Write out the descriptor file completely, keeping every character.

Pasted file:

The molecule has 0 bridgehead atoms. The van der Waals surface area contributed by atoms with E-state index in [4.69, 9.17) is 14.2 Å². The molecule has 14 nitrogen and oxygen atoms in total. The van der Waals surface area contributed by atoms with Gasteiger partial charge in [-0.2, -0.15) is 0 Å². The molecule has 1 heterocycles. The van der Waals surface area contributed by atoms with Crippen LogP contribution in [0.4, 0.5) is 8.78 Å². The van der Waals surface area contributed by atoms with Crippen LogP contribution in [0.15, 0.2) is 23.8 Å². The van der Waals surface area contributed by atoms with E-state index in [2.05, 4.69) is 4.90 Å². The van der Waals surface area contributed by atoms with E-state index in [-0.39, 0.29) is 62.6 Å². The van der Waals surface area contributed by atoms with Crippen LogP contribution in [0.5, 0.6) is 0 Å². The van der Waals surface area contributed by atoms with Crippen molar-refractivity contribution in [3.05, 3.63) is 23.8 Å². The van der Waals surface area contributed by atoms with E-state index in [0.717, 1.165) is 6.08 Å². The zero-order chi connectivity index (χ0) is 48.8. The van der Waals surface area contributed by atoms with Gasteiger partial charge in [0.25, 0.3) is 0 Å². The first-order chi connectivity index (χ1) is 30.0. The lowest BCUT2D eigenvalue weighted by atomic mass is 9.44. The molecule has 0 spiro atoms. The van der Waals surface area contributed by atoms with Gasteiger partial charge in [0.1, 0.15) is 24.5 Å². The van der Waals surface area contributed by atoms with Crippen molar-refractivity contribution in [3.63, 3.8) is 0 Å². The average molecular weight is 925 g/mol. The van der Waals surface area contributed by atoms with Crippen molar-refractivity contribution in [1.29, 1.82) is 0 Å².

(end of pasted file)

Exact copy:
The molecule has 0 bridgehead atoms. The van der Waals surface area contributed by atoms with E-state index in [4.69, 9.17) is 14.2 Å². The molecule has 14 nitrogen and oxygen atoms in total. The van der Waals surface area contributed by atoms with Gasteiger partial charge in [-0.2, -0.15) is 0 Å². The molecule has 1 heterocycles. The van der Waals surface area contributed by atoms with Crippen LogP contribution in [0.4, 0.5) is 8.78 Å². The van der Waals surface area contributed by atoms with Crippen LogP contribution in [0.15, 0.2) is 23.8 Å². The van der Waals surface area contributed by atoms with E-state index in [2.05, 4.69) is 4.90 Å². The van der Waals surface area contributed by atoms with E-state index in [-0.39, 0.29) is 62.6 Å². The van der Waals surface area contributed by atoms with Crippen LogP contribution in [0.5, 0.6) is 0 Å². The van der Waals surface area contributed by atoms with Crippen molar-refractivity contribution in [3.05, 3.63) is 23.8 Å². The van der Waals surface area contributed by atoms with E-state index in [0.717, 1.165) is 6.08 Å². The zero-order chi connectivity index (χ0) is 48.8. The van der Waals surface area contributed by atoms with Gasteiger partial charge in [0.25, 0.3) is 0 Å². The first-order chi connectivity index (χ1) is 30.0. The lowest BCUT2D eigenvalue weighted by atomic mass is 9.44. The molecule has 0 spiro atoms. The van der Waals surface area contributed by atoms with Gasteiger partial charge in [0.1, 0.15) is 24.5 Å². The van der Waals surface area contributed by atoms with Crippen molar-refractivity contribution in [3.63, 3.8) is 0 Å². The average molecular weight is 925 g/mol. The van der Waals surface area contributed by atoms with Crippen molar-refractivity contribution in [1.29, 1.82) is 0 Å².